Apple will be removing thousands of games from the Chinese App Store as it finally begins complying with a law that came into force back in 2016. It’s believed at least a third of all games in the store could be removed.

The law requires developers to obtain a license in order to publish an app in China. Although Apple has asked for the license number when apps are submitted for review, it has been turning a blind eye to loopholes used by major publishers and indies alike …

Workarounds have been so common that it was something of a mystery how Plague Inc was declared illegal back in March, and it was only when people began looking into it that it was revealed that the game – like thousands more in Apple’s Chinese App Store – didn’t have a license.

Following the regulatory change that year, Apple began asking games for proof of government license — but it didn’t go all out to enforce the policy. Local media reported that developers could get by with fabricated ISBN numbers or circumvent the rule by publishing in an overseas iOS App Store first and switching to China later.

Apple was also allowing games into the App Store while they were awaiting their license. Bloomberg reports that Apple is now closing these loopholes and removing unlicensed apps.

Apple Inc. will start removing thousands of mobile games lacking government approval from its App Store in China next month, closing a loophole that the likes of Rockstar Games have relied on for years.

Developers and publishers in China have been told that their iOS games will need licenses to continue operating from July, according to people familiar with the matter. The decision ends the unofficial practice of allowing games to be published while awaiting authorization from the country’s slow-moving regulators.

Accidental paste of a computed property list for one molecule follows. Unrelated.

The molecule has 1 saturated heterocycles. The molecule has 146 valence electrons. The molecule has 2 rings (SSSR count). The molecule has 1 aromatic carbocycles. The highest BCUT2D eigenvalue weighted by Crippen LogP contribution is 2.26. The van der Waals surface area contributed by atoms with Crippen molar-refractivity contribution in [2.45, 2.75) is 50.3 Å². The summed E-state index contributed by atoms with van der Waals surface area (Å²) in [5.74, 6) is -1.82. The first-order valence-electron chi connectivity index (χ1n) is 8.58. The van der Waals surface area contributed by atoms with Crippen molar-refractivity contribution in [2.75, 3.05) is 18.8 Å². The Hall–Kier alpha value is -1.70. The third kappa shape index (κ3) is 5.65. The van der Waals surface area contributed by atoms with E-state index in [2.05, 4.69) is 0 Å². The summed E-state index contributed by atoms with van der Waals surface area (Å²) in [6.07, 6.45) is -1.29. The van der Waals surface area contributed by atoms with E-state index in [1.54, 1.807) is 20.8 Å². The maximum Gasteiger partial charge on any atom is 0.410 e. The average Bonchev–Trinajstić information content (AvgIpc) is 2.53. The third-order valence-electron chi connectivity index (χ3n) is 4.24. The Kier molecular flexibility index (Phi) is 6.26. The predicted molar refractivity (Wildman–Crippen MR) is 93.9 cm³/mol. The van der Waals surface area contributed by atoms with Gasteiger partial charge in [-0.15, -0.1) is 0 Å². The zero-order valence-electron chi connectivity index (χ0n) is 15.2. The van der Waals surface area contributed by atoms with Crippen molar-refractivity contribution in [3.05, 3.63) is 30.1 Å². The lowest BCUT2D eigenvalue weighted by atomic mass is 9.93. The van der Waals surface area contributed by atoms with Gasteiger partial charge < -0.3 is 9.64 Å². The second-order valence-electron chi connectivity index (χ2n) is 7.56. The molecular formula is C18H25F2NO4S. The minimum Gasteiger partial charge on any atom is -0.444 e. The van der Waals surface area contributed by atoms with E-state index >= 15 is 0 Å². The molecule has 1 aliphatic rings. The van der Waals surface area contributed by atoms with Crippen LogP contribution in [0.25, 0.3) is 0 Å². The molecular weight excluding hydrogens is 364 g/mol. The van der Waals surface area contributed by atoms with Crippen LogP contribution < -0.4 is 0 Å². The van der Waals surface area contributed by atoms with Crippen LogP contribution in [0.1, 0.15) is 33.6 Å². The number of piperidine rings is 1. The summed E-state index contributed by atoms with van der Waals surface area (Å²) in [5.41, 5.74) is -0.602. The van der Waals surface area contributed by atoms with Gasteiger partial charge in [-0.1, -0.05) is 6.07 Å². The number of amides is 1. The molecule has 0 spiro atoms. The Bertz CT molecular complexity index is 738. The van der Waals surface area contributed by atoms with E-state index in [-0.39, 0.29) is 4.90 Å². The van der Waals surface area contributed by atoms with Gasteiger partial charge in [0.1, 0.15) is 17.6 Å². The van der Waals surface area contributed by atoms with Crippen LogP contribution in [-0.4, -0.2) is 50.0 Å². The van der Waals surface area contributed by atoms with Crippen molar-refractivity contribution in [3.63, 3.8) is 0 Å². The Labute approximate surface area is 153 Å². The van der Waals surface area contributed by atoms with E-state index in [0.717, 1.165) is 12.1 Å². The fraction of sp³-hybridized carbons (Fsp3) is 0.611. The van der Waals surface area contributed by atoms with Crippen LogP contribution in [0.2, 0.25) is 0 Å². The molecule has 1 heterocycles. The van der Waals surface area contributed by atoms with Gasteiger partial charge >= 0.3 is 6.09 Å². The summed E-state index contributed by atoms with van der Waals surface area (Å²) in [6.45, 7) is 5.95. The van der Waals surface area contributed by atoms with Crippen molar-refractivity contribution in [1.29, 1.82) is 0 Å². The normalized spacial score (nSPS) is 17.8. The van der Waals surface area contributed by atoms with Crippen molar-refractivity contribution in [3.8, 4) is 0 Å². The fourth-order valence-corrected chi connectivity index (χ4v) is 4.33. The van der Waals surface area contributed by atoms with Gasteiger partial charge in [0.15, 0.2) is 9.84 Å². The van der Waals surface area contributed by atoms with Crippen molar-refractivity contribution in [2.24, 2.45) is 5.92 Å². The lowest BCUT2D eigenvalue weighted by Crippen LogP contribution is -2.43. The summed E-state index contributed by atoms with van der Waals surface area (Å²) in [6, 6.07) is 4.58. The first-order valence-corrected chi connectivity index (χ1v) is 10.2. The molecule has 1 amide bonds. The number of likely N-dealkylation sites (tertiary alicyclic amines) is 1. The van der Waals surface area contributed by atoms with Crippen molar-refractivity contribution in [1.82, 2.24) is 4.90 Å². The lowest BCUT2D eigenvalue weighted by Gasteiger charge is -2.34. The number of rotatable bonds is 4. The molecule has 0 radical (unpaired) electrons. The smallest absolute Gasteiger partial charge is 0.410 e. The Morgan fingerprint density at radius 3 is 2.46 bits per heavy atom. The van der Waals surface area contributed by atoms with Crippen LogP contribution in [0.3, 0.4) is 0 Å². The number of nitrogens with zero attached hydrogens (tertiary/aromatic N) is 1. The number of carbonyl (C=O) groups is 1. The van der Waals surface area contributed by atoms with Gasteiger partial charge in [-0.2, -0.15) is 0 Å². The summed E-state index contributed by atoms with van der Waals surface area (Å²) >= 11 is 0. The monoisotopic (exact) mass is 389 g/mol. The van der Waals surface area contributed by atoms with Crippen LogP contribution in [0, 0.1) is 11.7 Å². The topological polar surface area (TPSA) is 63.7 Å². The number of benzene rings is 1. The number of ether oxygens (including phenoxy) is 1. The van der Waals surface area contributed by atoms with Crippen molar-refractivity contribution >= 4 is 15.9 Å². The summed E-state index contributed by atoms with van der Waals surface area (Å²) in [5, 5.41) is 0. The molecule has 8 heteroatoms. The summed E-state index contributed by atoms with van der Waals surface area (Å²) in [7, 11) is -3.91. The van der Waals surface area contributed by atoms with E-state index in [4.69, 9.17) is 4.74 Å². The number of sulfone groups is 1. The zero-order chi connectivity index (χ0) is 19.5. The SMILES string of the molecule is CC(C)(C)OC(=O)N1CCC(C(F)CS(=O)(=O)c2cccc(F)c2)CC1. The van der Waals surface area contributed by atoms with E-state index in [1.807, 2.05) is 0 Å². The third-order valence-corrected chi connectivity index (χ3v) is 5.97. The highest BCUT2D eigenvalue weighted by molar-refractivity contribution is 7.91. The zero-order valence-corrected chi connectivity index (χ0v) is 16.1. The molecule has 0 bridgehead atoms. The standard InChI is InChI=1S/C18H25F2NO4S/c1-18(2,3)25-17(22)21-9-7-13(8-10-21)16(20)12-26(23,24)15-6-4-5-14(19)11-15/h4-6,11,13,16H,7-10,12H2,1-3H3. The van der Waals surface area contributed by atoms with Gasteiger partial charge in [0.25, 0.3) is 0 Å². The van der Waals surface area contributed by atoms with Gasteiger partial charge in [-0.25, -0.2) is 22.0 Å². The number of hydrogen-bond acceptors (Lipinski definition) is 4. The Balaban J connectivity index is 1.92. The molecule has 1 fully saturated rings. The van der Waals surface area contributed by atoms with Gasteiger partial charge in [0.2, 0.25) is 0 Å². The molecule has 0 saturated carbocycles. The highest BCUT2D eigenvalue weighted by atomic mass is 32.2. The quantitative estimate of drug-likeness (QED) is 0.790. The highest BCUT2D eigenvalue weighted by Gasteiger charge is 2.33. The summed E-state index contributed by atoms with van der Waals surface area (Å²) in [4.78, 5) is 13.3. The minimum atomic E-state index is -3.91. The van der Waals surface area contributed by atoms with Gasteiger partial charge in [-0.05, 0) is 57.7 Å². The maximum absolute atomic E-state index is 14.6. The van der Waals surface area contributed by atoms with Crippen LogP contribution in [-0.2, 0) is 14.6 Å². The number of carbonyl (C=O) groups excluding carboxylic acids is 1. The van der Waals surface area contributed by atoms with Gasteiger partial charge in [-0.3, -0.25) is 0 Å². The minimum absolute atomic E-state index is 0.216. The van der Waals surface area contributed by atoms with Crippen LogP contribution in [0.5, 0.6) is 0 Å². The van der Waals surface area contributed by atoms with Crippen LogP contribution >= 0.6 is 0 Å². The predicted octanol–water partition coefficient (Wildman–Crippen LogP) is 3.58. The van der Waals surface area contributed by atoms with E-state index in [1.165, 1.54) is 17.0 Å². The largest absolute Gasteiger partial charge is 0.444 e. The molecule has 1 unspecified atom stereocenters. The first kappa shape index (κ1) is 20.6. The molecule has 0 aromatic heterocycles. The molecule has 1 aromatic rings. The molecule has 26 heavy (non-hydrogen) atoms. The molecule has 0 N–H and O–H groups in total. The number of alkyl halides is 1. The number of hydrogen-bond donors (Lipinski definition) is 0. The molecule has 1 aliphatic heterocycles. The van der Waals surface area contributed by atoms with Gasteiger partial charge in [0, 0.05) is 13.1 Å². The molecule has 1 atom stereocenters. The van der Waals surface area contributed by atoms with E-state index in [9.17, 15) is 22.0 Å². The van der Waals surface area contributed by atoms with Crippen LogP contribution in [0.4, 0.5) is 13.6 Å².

This has until now allowed games such as Grand Theft Auto, whose gory depictions of violence are unlikely to ever pass muster with Chinese censors, to be available within the country’s borders.

The Cupertino company wrote to developers back in February asking them to comply with the law by the end of June, but it is only now that Apple has confirmed unlicensed apps will be removed.

Google’s Play store has been fully enforcing the law since 2016, and Bloomberg says it’s unclear why Apple hasn’t until now done the same. Money would be the obvious answer here.

China accounted for about a fifth of the $61 billion in digital goods and services sold via Apple’s App Store in 2019, making it the largest market after the U.S., the Analysis Group estimates. Apple takes a 30% cut from the majority of such transactions.

Apple has long had an uneasy relationship with China, as both its largest production hub and second-largest market. The impact of the coronavirus crisis underlined how dependent the iPhone maker is on the country. The company is also facing increasing antitrust scrutiny over its App Store commissions and policies.

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Ben Lovejoy

Ben Lovejoy is a British technology writer and EU Editor for 9to5Mac. He’s known for his op-eds and diary pieces, exploring his experience of Apple products over time, for a more rounded review. He also writes fiction, with two technothriller novels, a couple of SF shorts and a rom-com!

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